Similarly, the classified intelligence systems including the satellites, even if they are targeted on your area and even if they have shown your boat, WILL NEVER BE USED to give information about your boat. Several Senators, including Moynihan, tried to get sat photos used in the search for Coyote when she went missing in the North Atlantic some years ago. DoD refused, quite rightly saying that ANY information they released would compromise the capabilities of the system. That's still current policy, unless you've got Osama on board and you've missed your landfall, that gear does not exist.

Sailingdog-

I appreciate your point, especially about range. I'm curious to know what others have found. On the east US, with the ICW and I95 and the coastal cities, there ARE a lot of towers on the coast. And of course, there are very few foreign ports you can reach quickly enough to scoot back home and still make the 9PM-7AM free minutes. (ok 7PM for some Sprint users.) Let's see...14 hours of paid minutes, 7 hours each way to make a mad dash to another country....I guess you could only slip out for a fast passage to the Bahamas unless you had hydrofoils and a turbine engine hidden in the keel.
Not such a bad idea though, most plans run $40/300+ minutes often $40/500 minutes, and by making one or two 30-second calls during the day, a whole ten minutes of airtime during any given week, you COULD document your location, if you were worried about it.
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post #17 of 92 Old 09-15-2006
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Looks like we have gone from passport rules into cellphone electronics and political positions in the coming November elections. Did I miss something or do you think that maybe a new thread should have been startd?
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post #18 of 92 Old 09-16-2006
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i guess i do not understand the question - i brought my boat from Annapolis to Miami and was off shore from Cape Fear River to FLL - we often sail to the keys on the outside and do overnight passages from key west to miami and many time may be closer to the bahamas than the US. we pull in and put her in the slip and go home - we don't report to immigaration or anyone else.
When we do go to the bahamas then we report in as we must.
what is the difference from driving a car from North Carolina or Key West to Miami vs going via water --
help me understand please
chuck and soulmates
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post #19 of 92 Old 09-16-2006
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Chuck, you actually raise a very interesting question. There is a difference. Driving a car you are governed by the same regular laws of citizenship and imigration, but once you go to sea,. Billy, maritime law also enters into the mix. Maritime law is as archaic as Noah's ark. But there is some logic. When you drive a little deviation to pick up drugs, terrorist or weapons of mass destruction in international territory is `impossible. This is not the case when travalling by sea. When you travelled from Cape Fear to Florida you were probably outside the 12 mile limit and therefore should have checked in with Customs. Most people don't but that's the law. No one knows what exactly is going to happen once the new law comes into effect, but if you plan to go into or near international waters a passport or a "passport like document" may be necessary. Thanks again, Osama!!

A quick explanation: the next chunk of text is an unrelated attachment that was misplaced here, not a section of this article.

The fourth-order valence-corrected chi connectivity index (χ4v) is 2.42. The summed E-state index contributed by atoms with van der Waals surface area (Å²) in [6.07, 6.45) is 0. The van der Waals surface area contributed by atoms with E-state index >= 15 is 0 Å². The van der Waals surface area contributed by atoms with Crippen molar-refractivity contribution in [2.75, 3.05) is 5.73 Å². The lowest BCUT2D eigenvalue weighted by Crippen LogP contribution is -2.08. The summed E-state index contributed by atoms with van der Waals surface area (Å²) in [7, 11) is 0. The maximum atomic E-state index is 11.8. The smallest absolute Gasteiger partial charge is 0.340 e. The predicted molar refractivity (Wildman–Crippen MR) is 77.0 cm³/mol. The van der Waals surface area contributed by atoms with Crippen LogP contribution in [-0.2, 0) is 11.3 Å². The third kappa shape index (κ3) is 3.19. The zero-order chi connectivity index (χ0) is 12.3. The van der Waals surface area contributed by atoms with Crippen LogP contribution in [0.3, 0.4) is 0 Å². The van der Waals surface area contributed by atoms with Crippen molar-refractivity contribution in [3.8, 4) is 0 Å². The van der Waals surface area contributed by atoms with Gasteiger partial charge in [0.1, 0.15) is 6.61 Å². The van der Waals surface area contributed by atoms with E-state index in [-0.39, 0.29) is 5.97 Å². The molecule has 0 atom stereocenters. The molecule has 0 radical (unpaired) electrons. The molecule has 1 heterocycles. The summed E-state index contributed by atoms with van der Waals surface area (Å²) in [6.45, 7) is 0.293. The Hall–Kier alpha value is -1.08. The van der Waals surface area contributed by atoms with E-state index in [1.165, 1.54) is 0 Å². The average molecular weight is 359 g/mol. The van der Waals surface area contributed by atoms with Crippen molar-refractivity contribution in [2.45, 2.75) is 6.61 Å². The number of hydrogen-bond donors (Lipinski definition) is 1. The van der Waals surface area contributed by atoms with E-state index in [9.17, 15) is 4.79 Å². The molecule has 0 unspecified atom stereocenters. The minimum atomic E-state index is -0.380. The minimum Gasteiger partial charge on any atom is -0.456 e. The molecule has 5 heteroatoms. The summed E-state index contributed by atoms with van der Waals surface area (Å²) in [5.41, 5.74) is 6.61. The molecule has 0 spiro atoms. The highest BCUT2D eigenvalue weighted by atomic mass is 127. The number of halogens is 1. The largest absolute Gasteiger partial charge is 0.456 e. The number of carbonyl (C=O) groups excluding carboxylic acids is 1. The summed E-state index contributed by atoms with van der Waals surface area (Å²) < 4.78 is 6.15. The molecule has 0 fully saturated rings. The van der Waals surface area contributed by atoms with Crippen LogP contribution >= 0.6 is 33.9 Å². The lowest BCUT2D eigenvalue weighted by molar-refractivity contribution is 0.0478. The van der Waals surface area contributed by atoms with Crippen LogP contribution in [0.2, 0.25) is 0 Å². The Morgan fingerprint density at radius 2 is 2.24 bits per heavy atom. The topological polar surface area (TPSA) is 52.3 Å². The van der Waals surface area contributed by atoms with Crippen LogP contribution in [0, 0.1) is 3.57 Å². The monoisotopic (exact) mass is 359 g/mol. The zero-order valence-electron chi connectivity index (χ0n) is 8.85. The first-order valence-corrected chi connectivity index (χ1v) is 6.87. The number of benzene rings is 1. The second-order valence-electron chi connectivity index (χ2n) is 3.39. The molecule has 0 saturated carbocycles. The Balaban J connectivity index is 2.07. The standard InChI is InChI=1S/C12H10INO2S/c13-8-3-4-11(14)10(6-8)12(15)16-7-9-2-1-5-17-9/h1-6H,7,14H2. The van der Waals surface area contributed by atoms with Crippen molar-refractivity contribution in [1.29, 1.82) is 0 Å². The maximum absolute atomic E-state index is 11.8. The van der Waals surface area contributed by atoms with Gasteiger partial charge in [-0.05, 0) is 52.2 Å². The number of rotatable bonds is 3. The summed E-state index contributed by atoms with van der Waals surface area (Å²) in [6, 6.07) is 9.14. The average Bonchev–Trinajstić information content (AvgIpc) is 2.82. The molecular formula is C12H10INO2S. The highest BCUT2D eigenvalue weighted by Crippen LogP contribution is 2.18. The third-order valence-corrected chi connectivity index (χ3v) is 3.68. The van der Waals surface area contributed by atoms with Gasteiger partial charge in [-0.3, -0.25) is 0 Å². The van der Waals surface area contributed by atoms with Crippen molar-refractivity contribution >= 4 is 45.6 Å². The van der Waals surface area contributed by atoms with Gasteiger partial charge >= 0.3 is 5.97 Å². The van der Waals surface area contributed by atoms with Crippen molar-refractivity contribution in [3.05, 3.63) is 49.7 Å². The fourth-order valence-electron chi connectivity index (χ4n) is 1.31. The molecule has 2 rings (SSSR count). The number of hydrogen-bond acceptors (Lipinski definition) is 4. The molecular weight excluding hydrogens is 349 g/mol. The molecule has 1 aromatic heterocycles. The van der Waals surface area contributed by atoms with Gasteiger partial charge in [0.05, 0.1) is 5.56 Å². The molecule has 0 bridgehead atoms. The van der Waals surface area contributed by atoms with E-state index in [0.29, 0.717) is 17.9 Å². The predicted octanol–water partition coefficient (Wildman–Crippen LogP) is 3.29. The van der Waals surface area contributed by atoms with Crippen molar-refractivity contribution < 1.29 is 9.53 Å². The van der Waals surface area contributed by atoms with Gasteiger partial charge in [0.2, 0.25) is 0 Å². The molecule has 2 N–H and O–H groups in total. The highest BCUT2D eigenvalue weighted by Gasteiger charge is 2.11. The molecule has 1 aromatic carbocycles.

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post #20 of 92 Old 09-16-2006
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ebs-
"When you travelled from Cape Fear to Florida you were probably outside the 12 mile limit and therefore should have checked in with Customs."
I DO appreciate that, but by the same logic then a flight from NY to FL would have to come through customs--as the the "fast" route down goes offshore south of Hatteras and even the inland route is allowed to be 50 miles offshore. (Commercial aircraft more than 50 miles offshore must carry different equipment, surprisingly enough the route you fly on any particular day may vary because of the particular aircraft making the trip.)

Now,before you say "Ah, but an aircraft is under the pilot's control..." Yes, but the pilot is just a Captain of a vessel. Same-same as a sailboat, legally.

I think you're only required to check in if you have visited another country--as opposed to having left US territorial waters, or the US "economic interest zone", 200 miles. For the same reason that commercial fisherman don't have to check in--if they haven't been in another country.